(Adds producer comments, background)
By Devika Krishna Kumar
NEW YORK, Dec 3 (Reuters) - Canadian oil prices surged to a four-month high on Monday, a day after Alberta said it would mandate temporary production cuts that some producers had requested after pipeline bottlenecks forced their oil to be sold at severe discounts.
Alberta Premier Rachel Notley said Sunday the government will force producers to cut output by 8.7 percent, or 325,000 barrels per day (bpd), until excess crude in storage is reduced.
Canada is one of the world's largest oil producers, supplying more than 4 million barrels a day, but its heavy crude oil traded in October at a discount of more than $52 a barrel to U.S. oil due to transportation constraints that made it unprofitable to sell.
On Monday, Western Canada Select (WCS) heavy blend crude for January delivery in Hardisty, Alberta, traded at a discount of $19.50 a barrel below U.S. crude futures, traders said, the smallest discount since July 18. WCS was seen at about a $28.75 a barrel discount on Friday.
The mandated cuts are controversial because producers that have their own refineries, like Suncor Energy Inc and Husky Energy Inc, are not facing the same low prices.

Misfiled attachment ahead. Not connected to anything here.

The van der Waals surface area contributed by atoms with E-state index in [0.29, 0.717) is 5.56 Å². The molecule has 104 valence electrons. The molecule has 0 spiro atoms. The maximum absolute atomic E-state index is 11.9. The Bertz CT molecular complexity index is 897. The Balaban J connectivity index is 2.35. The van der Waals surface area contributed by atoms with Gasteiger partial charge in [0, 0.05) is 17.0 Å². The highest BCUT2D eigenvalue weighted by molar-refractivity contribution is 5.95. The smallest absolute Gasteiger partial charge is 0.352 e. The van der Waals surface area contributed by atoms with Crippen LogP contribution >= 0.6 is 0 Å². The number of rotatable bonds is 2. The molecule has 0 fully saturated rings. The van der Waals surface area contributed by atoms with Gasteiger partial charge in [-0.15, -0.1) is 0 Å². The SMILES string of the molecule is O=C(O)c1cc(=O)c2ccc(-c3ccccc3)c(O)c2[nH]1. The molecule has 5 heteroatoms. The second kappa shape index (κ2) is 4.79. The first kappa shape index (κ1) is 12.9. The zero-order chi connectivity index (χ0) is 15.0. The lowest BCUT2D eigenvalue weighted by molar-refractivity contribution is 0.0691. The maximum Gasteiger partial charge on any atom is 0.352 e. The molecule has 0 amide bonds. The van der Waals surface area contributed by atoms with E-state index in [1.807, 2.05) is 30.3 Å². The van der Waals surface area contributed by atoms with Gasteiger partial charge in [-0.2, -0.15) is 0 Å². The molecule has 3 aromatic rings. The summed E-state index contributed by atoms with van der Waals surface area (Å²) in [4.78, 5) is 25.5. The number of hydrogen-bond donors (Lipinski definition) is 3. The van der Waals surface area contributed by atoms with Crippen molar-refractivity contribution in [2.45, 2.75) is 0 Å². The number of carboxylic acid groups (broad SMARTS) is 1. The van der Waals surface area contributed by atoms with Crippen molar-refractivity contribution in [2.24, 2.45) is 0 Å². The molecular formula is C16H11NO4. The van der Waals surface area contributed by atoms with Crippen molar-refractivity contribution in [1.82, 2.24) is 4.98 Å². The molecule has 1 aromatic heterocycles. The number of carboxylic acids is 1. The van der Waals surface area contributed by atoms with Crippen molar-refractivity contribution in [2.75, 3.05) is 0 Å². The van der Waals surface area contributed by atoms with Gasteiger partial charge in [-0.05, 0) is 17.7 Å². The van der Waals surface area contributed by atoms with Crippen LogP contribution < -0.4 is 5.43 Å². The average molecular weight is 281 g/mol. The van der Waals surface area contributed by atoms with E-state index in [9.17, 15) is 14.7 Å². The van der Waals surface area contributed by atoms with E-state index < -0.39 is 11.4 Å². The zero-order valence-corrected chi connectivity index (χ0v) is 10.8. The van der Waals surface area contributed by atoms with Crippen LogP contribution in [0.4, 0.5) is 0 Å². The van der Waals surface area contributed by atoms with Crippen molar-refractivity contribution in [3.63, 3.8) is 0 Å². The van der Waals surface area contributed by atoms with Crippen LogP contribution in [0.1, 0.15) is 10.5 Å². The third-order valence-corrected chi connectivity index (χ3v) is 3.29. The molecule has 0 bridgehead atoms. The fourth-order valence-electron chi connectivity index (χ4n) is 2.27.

Suncor said on Monday it is assessing the impact of the government's announcement and believes the market is the most effective means to balance supply and demand and normalize differentials.
"Less economic production was being curtailed and differentials were narrowing as a result of market forces," Suncor said in a statement, adding that it will discuss any specific impact from the cuts when the company issues a 2019 outlook.
Cenovus Energy, which has oil sands projects in northern Alberta, commended Notley for making "the difficult but necessary" decision.
"We advocated for this mandatory production cut because we continue to believe it is the only short-term solution to the extraordinary situation Alberta finds itself in," Alex Pourbaix, the chief executive officer, said on Sunday.
Several heavy crude producers, including Canadian Natural Resources Ltd and Cenovus, have voluntarily curtailed production in recent weeks. (Reporting by Devika Krishna Kumar in New York; Editing by Chizu Nomiyama and Jeffrey Benkoe)